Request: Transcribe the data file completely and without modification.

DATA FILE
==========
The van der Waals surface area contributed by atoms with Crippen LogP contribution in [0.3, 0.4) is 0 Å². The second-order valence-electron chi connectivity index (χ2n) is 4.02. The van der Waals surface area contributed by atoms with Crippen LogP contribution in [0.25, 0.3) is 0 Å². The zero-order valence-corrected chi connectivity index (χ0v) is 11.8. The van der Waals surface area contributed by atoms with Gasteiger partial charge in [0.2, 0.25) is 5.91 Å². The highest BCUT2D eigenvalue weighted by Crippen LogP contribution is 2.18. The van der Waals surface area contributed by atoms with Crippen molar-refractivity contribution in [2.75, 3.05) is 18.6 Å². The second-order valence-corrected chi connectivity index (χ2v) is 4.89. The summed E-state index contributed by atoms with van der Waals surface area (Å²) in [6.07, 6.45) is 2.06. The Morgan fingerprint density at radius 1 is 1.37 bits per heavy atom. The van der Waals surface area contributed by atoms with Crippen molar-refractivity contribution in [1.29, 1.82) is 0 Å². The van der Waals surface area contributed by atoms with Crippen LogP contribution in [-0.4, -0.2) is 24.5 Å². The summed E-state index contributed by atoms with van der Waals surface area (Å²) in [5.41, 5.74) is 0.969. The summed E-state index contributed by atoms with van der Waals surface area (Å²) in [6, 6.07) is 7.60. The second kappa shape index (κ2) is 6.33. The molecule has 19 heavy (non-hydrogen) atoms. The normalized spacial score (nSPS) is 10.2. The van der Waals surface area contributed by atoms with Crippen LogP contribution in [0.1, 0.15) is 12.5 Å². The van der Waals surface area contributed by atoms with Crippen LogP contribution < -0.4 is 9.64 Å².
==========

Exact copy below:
The van der Waals surface area contributed by atoms with Crippen LogP contribution in [0.3, 0.4) is 0 Å². The second-order valence-electron chi connectivity index (χ2n) is 4.02. The van der Waals surface area contributed by atoms with Crippen LogP contribution in [0.25, 0.3) is 0 Å². The zero-order valence-corrected chi connectivity index (χ0v) is 11.8. The van der Waals surface area contributed by atoms with Gasteiger partial charge in [0.2, 0.25) is 5.91 Å². The highest BCUT2D eigenvalue weighted by Crippen LogP contribution is 2.18. The van der Waals surface area contributed by atoms with Crippen molar-refractivity contribution in [2.75, 3.05) is 18.6 Å². The second-order valence-corrected chi connectivity index (χ2v) is 4.89. The summed E-state index contributed by atoms with van der Waals surface area (Å²) in [6.07, 6.45) is 2.06. The Morgan fingerprint density at radius 1 is 1.37 bits per heavy atom. The van der Waals surface area contributed by atoms with Crippen molar-refractivity contribution in [1.29, 1.82) is 0 Å². The van der Waals surface area contributed by atoms with Crippen LogP contribution in [-0.4, -0.2) is 24.5 Å². The summed E-state index contributed by atoms with van der Waals surface area (Å²) in [5.41, 5.74) is 0.969. The summed E-state index contributed by atoms with van der Waals surface area (Å²) in [6, 6.07) is 7.60. The second kappa shape index (κ2) is 6.33. The molecule has 19 heavy (non-hydrogen) atoms. The normalized spacial score (nSPS) is 10.2. The van der Waals surface area contributed by atoms with Crippen LogP contribution in [0.1, 0.15) is 12.5 Å². The van der Waals surface area contributed by atoms with Crippen LogP contribution < -0.4 is 9.64 Å².